The 2016 National Grade Six Assessment (NGSA) examinations will be written on April 27 and April 28, a month after the traditional time for the annual sitting.
The NGSA has in the past been written on the Monday and Tuesday after school closes for the Easter holidays. The new term, which will begin on January 3, 2015 will last for 11 weeks, therefore it was expected that school would officially be closed on March 18, 2016 and the examination written on March 21 and 22.
However, Minister of Communities Ronald Bulkan has announced that March 18 will be the date on which the long awaited local government elections will be held. Schools are normally used as polling sites yet since Bulkan made this announcement last month there has been no official word from the Ministry of Education on how the selected date will affect the completion of term end examinations.
There have, however, been reports that the NGSA will be postponed.
Yesterday in an invited comment, Chief Education Officer Olato Sam confirmed to Stabroek News that the date has been changed.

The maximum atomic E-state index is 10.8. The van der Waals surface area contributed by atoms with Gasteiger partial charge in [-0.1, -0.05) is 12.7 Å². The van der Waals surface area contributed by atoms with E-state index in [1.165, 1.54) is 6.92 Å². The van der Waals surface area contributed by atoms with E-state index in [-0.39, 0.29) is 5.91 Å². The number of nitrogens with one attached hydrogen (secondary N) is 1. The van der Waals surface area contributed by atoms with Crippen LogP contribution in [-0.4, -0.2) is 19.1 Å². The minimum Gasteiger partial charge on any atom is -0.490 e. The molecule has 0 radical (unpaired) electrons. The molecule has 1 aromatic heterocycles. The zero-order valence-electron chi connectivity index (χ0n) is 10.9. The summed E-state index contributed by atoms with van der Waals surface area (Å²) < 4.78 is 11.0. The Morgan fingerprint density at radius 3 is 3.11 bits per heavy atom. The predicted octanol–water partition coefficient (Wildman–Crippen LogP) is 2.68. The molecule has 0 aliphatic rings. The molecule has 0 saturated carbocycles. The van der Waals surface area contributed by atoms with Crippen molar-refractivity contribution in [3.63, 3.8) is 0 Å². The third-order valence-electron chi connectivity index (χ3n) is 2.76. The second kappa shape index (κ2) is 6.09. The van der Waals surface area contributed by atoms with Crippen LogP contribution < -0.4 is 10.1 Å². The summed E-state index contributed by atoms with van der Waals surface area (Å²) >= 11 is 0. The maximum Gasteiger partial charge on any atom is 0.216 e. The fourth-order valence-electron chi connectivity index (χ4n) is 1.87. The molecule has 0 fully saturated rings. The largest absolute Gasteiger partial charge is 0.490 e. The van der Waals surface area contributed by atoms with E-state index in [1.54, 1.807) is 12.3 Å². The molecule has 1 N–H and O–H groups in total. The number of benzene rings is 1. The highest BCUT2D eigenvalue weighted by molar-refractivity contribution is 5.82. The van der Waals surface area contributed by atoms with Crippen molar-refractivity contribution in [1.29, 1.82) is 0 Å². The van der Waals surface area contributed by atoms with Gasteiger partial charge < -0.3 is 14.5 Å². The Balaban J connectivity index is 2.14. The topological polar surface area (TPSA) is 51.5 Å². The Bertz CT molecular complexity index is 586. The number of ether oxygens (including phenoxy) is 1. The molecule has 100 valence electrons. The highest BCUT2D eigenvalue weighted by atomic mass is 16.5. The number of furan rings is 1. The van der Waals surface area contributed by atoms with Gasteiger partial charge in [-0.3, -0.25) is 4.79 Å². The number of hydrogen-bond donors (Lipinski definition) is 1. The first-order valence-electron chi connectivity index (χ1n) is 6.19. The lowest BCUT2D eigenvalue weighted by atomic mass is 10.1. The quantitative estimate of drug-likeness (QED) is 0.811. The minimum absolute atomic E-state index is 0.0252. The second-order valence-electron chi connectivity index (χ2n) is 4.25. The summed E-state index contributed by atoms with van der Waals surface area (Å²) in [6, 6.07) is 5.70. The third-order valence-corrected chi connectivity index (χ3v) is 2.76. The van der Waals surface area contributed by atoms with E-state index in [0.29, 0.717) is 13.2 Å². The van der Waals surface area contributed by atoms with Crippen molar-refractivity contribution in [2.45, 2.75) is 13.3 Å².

He explained that a circular has been sent to the various Regional Education Officers so that they can inform the schools in their region.
Asked the reason for the change, Sam directed this newspaper to the Ministry’s Public Relations Officer, who referred inquiries to the office of Education Minister Dr Rupert Roopnaraine.
While Roopnaraine claimed to not remember the specific reason why the change was made, he noted that it was made for “a very good reason.”
This is not good enough for parents, some of whom were told of the change when they went to collect their children’s end of term report on Friday.
One parent of a child who attends a private school in the city said that this change would negatively affect the children’s ability to enjoy the Easter holiday.
“This exam is already a lot of stress and the children really looking forward to relaxing after but now they might have to spend the holiday studying. It ain’t fair to them,” said the woman, who did not want to be named.
Another parent, whose child attends St Margaret’s Primary, told Stabroek News that this information was communicated to the children without explanation. “The teacher just told them the exam push back without telling them the new date or why it was moved,” she said.
Several grade six teachers contacted across the Region Four and Georgetown education districts told Stabroek News that they had not yet received the circular and therefore have not communicated anything to parents or students.
There is also confusion about whether or not they will be expected to write an end of Easter Term examination and what, in particular, this postponement will mean for teacher’s administration of the curriculum.